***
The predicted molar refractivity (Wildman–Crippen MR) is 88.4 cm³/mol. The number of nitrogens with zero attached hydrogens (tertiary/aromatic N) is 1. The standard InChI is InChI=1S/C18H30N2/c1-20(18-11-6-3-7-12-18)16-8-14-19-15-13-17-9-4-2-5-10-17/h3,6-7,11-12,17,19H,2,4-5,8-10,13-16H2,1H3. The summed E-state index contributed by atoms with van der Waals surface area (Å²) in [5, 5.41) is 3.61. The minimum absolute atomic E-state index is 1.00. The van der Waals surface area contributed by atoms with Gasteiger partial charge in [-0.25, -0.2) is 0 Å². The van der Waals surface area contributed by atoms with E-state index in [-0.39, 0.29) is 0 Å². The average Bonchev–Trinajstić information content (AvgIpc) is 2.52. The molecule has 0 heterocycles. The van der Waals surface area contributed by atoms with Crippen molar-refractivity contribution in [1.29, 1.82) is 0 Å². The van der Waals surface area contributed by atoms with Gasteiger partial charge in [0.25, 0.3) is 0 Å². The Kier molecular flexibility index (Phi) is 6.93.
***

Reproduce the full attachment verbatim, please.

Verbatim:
The predicted molar refractivity (Wildman–Crippen MR) is 88.4 cm³/mol. The number of nitrogens with zero attached hydrogens (tertiary/aromatic N) is 1. The standard InChI is InChI=1S/C18H30N2/c1-20(18-11-6-3-7-12-18)16-8-14-19-15-13-17-9-4-2-5-10-17/h3,6-7,11-12,17,19H,2,4-5,8-10,13-16H2,1H3. The summed E-state index contributed by atoms with van der Waals surface area (Å²) in [5, 5.41) is 3.61. The minimum absolute atomic E-state index is 1.00. The van der Waals surface area contributed by atoms with Gasteiger partial charge in [-0.25, -0.2) is 0 Å². The van der Waals surface area contributed by atoms with E-state index in [-0.39, 0.29) is 0 Å². The average Bonchev–Trinajstić information content (AvgIpc) is 2.52. The molecule has 0 heterocycles. The van der Waals surface area contributed by atoms with Crippen molar-refractivity contribution in [1.29, 1.82) is 0 Å². The van der Waals surface area contributed by atoms with Gasteiger partial charge in [0.25, 0.3) is 0 Å². The Kier molecular flexibility index (Phi) is 6.93.